Upgrading Ozone Layer Treaty to Assist in Combating Climate Change Key Issue at International Meeting in Egypt
21st Meeting of the Parties to the Montreal Protocol on Substances That Deplete the Ozone Layer
Nairobi/Port Ghalib, 2 November 2009 - Accelerating the contribution of a treaty to protect the ozone layer towards meeting the climate change challenge will take place at the 21st Meeting of the Parties to the Montreal Protocol in the Red Sea resort of Port Ghalib, Egypt, from 4-8 November.
Representatives from over 190 countries attending the international conference will assess whether a group of synthetic gases known as hydroflurocarbons (HFCs) might be better controlled under the Montreal Protocol rather than the Kyoto Protocol, the climate change treaty.
The Montreal Protocol is the treaty established to phase-out chemicals that damage the stratospheric ozone layer, the protective shield that filters out harmful levels of the sun's ultra violet rays.
Scientists estimate that if HFCs become the replacement chemicals of choice for another group of ozone-depleting substances, hydrochlorofluorocarbons (HCFCs), in refrigeration, mobile air conditioning units and foams over the coming decades, their contribution to global warming could rise sharply. Indeed, under one scenario, HFCs could by 2050 be contributing the equivalent of 45 percent of C02 emissions.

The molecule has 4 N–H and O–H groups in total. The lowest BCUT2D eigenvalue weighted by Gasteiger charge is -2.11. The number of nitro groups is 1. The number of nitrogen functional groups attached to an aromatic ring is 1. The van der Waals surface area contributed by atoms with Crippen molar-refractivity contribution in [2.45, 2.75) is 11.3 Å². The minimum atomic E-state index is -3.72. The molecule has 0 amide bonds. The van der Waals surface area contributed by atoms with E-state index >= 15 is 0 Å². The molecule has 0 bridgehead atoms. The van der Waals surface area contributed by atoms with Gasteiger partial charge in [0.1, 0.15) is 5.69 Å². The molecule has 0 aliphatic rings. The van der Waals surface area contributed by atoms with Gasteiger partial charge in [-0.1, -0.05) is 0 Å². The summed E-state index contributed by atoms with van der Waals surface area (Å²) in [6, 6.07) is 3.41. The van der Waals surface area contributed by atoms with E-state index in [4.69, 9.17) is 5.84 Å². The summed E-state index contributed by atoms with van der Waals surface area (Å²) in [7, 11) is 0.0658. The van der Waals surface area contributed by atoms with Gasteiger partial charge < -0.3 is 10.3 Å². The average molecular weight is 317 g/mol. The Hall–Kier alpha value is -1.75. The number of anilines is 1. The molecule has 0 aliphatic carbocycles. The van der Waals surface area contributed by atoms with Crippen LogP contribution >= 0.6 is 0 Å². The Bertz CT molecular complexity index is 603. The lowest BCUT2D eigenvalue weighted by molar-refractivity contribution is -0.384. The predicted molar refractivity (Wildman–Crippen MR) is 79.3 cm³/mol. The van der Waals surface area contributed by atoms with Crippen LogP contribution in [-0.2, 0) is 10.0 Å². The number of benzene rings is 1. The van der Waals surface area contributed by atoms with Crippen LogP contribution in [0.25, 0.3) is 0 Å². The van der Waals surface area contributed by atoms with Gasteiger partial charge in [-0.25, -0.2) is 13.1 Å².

Achim Steiner, UN Under-Secretary General and Executive Director of the UN Environment Programme (UNEP) said: "The Montreal Protocol is without doubt one of the most successful multilateral environmental agreements. That success is underlined by the fact that for the first time in history, all countries in the world will be represented in Egypt as a result of the Montreal Protocol achieving universal ratification in 2009."
"This universal support reflects not only the Montreal Protocol's success in phasing out over 97 percent of the controlled substances that damage the ozone layer, but an understanding that this phase-out has also contributed in sparing the planet a significant level of global warming," he added.